As temperatures in the Chinese capital are forecast to creep back up to record-breaking heights this weekend, activists are hoping that overheated Beijingers will start thinking about the causes of, as well as the solutions to, such intense heatwaves.

Last weekend the mercury soared past 40C (104F) for three consecutive days, the first time that the city has endured such prolonged heat since its weather station started recording temperatures in 1951. Surrounding areas also issued “red” weather warnings, indicating that the temperature could surpass 40C within 24 hours.

While social media is flooded with hacks for keeping cool, such as eating cold noodles and sporting a “Beijing bikini”, some Chinese people are yet to connect the extreme heat with the climate crisis, something activists want to change. But with obstacles from the government in the form of censorship and a clampdown on civil society, spurring action is difficult.

Global warming is causing more frequent and intense heatwaves across the region. A study published in May found that climate change was responsible for heatwaves being at least 2C hotter in other parts of Asia.

“People are becoming more aware of the severity of heatwaves, but not the link between heatwaves and climate change,” says Zhao Li, a senior researcher for Greenpeace east Asia’s Beijing office.

A woman shelters under her jacket during hot weather conditions in Beijing
A woman shelters under her jacket during hot weather conditions in Beijing Photograph: Wang Zhao/AFP/Getty Images

That is partly because, although there is some limited education about climate change, permitted discourse stops short of talking about major policy shifts, such as reducing China’s coal emissions more rapidly. The government has pledged to become carbon neutral by 2060, but concerns about energy security and the need for economic growth mean that local authorities are showing no sign of backing down on building new coal power.

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Also, says Zhao, “even if people link heatwaves and climate change, they don’t think it’s something that the individual should pay attention to.” Most people see it as being the government’s responsibility – and therefore out of the hands of the public, she says.

Still, awareness of climate change, and discussion about how it can be managed, is ticking up. The topic is increasingly discussed in state media. Analysis by Sixth Tone, a state-backed outlet, found that mentions of key words relating to climate change jumped from about 750,000 in 2019 to nearly 3.3m in 2021.

Surveys suggest that, compared with the US, a slightly higher proportion of Chinese people accept that climate change is happening and that it is caused by human activity.

But as in the west, activists often find that appealing to people’s personal needs is more effective in changing behaviour than abstract arguments. Feng Jing is the founder of Road to Tomorrow, a Shanghai-based group that promotes sustainability through the lens of healthy eating, such as by encouraging people to eat less meat and more local produce. “Food is easy to understand, and then you can make connections with your health and the health of the planet,” she says.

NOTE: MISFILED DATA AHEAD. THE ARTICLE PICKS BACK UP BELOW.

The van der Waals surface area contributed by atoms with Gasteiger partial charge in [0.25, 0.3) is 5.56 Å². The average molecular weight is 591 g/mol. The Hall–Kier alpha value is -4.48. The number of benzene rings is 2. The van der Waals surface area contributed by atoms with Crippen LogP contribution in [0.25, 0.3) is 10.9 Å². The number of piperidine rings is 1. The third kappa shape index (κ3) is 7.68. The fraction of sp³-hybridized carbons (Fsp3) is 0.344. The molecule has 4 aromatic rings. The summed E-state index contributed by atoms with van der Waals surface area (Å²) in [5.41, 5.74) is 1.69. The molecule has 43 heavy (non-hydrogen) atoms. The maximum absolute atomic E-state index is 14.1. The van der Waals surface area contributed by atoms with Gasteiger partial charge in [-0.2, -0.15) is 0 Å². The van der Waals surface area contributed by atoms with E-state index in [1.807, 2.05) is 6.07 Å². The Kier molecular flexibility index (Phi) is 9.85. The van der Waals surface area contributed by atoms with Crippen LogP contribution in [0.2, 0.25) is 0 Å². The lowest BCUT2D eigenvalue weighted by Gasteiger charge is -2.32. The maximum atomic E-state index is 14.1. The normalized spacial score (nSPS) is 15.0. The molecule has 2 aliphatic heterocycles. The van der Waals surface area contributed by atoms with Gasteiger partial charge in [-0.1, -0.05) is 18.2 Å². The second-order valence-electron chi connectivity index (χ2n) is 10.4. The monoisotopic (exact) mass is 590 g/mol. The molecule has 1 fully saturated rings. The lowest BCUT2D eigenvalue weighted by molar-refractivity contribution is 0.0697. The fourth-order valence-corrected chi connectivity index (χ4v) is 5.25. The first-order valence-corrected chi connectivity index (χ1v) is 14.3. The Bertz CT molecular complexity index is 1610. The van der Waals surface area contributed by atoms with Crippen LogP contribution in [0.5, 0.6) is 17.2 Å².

“Changing [behaviour] is always very hard. It takes a long time to convince people,” Feng says. She believes that China is still in the raising awareness phase of climate consciousness, rather than taking action.

‘People are getting used to the words “climate change”’

In 2019, Shanghai became the first city in China to introduce mandatory recycling. Several other cities, including Beijing, soon followed suit. State media claims that more than 90% of Shanghai households are compliant with the new regime. But as with most green initiatives, the directive came from above rather than a grassroots movement.

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One area in which people are choosing eco-friendly options without a government mandate is electric vehicles. One in four cars sold in China last year was an EV, compared with 6% in the US.

Previous extreme weather events, especially when they have affected the lives of Beijingers, have prompted public discussion that has contributed to policy changes.

In the early 2010s, Beijing and other big cities were frequently shrouded in thick cloaks of pollution, referred to as “airpocalypses”. With the problem becoming increasingly impossible to ignore, in 2013 the government declared “war on pollution”, requiring urban areas to reduce particulate matter pollution by as much as 25% in the next four years. By 2017 the concentration of PM2.5 in Beijing had fallen by more than 35%, according to the city’s monitoring centre.

But the connection between global warming and extreme weather events such as the recent heatwaves can still feel abstract, says Feng. “People are getting used to the words ‘climate change’ now … but it’s still hard for them to make connections, what will this mean for my life, how will it affect me”.

Despite the increasing awareness of the concept of climate change, activists who stray beyond suggesting tweaks to personal behaviour often encounter the ire of the authorities. In 2019, China’s first “school striker” for the climate, Ou Hongyi, was repeatedly harassed after staging a Greta Thunberg-inspired protest outside government offices in Guilin, her home city in south China. In 2021, Li Genshan, an activist in Ningxia, was sentenced to more than four years in prison after protesting against wastewater pollution.

“The Chinese general public has a feeling of powerlessness,” says Zhao. “No matter whether it’s on climate change issues or economic issues”.

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